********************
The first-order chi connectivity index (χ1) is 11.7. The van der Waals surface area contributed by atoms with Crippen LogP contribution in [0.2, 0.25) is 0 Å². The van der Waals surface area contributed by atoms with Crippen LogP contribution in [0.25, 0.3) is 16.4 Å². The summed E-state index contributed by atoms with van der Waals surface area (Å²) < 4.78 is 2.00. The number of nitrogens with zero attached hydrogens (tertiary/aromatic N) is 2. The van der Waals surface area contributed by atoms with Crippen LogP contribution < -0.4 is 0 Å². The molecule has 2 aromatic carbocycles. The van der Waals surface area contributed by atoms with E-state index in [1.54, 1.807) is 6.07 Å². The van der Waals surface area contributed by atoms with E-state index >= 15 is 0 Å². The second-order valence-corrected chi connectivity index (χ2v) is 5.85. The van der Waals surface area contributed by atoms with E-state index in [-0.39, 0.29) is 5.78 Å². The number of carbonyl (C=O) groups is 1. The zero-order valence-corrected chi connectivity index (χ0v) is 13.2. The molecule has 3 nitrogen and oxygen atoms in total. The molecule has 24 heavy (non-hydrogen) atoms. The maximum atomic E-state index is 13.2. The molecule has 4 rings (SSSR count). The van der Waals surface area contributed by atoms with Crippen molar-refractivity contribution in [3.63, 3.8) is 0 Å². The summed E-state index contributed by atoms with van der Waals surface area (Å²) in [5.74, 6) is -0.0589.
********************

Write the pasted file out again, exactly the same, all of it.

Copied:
The first-order chi connectivity index (χ1) is 11.7. The van der Waals surface area contributed by atoms with Crippen LogP contribution in [0.2, 0.25) is 0 Å². The van der Waals surface area contributed by atoms with Crippen LogP contribution in [0.25, 0.3) is 16.4 Å². The summed E-state index contributed by atoms with van der Waals surface area (Å²) < 4.78 is 2.00. The number of nitrogens with zero attached hydrogens (tertiary/aromatic N) is 2. The van der Waals surface area contributed by atoms with Crippen LogP contribution < -0.4 is 0 Å². The molecule has 2 aromatic carbocycles. The van der Waals surface area contributed by atoms with E-state index in [1.54, 1.807) is 6.07 Å². The van der Waals surface area contributed by atoms with E-state index >= 15 is 0 Å². The second-order valence-corrected chi connectivity index (χ2v) is 5.85. The van der Waals surface area contributed by atoms with E-state index in [-0.39, 0.29) is 5.78 Å². The number of carbonyl (C=O) groups is 1. The zero-order valence-corrected chi connectivity index (χ0v) is 13.2. The molecule has 3 nitrogen and oxygen atoms in total. The molecule has 24 heavy (non-hydrogen) atoms. The maximum atomic E-state index is 13.2. The molecule has 4 rings (SSSR count). The van der Waals surface area contributed by atoms with Crippen molar-refractivity contribution in [3.63, 3.8) is 0 Å². The summed E-state index contributed by atoms with van der Waals surface area (Å²) in [5.74, 6) is -0.0589.